The second burden of proof relating to nonjudicial punishment is by the “preponderance of the evidence.”  By the “preponderance of the evidence” is the standard of proof that is used in most civil lawsuits to determine which side wins. It is also known as the “balance of probabilities” standard.  Often described as a “more likely than not” standard or proof over 50.1%.  In a civil case, the plaintiff has the burden of proving their case by a “preponderance of the evidence.”  This means that they must show that it is “more likely than not,” based on the evidence presented, that their claim is true. The plaintiff doesn’t have to prove their case “beyond a reasonable doubt,” as they would in a criminal trial.  Instead, they must provide enough evidence to show that their version of events is more probable than the defendant’s.  The preponderance of the evidence standard is a lower burden of proof than “beyond a reasonable doubt,” which is used in criminal trials.  This standard is used in civil cases because the consequences of losing are typically less severe than they are in criminal cases. The UCMJ itself is silent on which burden of proof the Government must meet when determining the truth of the offenses alleged in nonjudicial punishment proceedings.  Instead, it allows each service to determine what burden of proof is required to prove nonjudicial punishment offenses.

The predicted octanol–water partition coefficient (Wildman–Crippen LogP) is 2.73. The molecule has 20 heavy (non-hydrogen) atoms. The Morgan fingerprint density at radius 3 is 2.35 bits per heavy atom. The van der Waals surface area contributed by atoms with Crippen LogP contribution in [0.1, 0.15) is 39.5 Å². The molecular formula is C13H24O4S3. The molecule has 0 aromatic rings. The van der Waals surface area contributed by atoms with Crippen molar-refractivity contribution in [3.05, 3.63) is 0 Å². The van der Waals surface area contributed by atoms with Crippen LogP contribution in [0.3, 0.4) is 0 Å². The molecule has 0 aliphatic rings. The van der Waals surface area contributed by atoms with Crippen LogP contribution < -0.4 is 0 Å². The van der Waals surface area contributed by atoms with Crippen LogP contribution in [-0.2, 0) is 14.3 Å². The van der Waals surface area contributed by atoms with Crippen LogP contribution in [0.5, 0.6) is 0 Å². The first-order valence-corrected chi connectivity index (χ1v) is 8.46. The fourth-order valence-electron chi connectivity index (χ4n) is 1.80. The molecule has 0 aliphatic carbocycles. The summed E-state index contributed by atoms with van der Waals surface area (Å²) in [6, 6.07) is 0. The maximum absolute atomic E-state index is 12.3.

The Army Standard – Proof Beyond a Reasonable Doubt.

For the Army, the burden of proof at nonjudicial punishment proceedings is “beyond a reasonable doubt.”  Army Regulation 27-10, paragraph 3-16(d) provides that, “before finding a Soldier guilty, the commander must be convinced beyond a reasonable doubt that the Soldier committed the offense(s).”  This is exactly the same burden of proof required in a court-martial.

The Air Force Standard – Probably Proof Beyond a Reasonable Doubt.

For the Air Force, the governing Air Force Instruction does not provide what the burden of proof is for nonjudicial punishment proceedings.  The Instruction, AFI 51-202, Section 3A, paragraph 3.4, provides that “while no specific standard of proof applies to NJP proceedings, including appeals, commanders should recognize that a member is entitled to demand trial by court-martial, in which case proof beyond a reasonable doubt of each element of every offense by legal and competent evidence is a prerequisite to conviction. Whether such proof is available should be considered before initiating action under Article 15, UCMJ.  If such proof is lacking, NJP action is usually not advisable.”  By its language, if there is not proof “beyond a reasonable doubt” the commander should not be administering nonjudicial punishment.

The Navy and Marine Standard – By the Preponderance of the Evidence.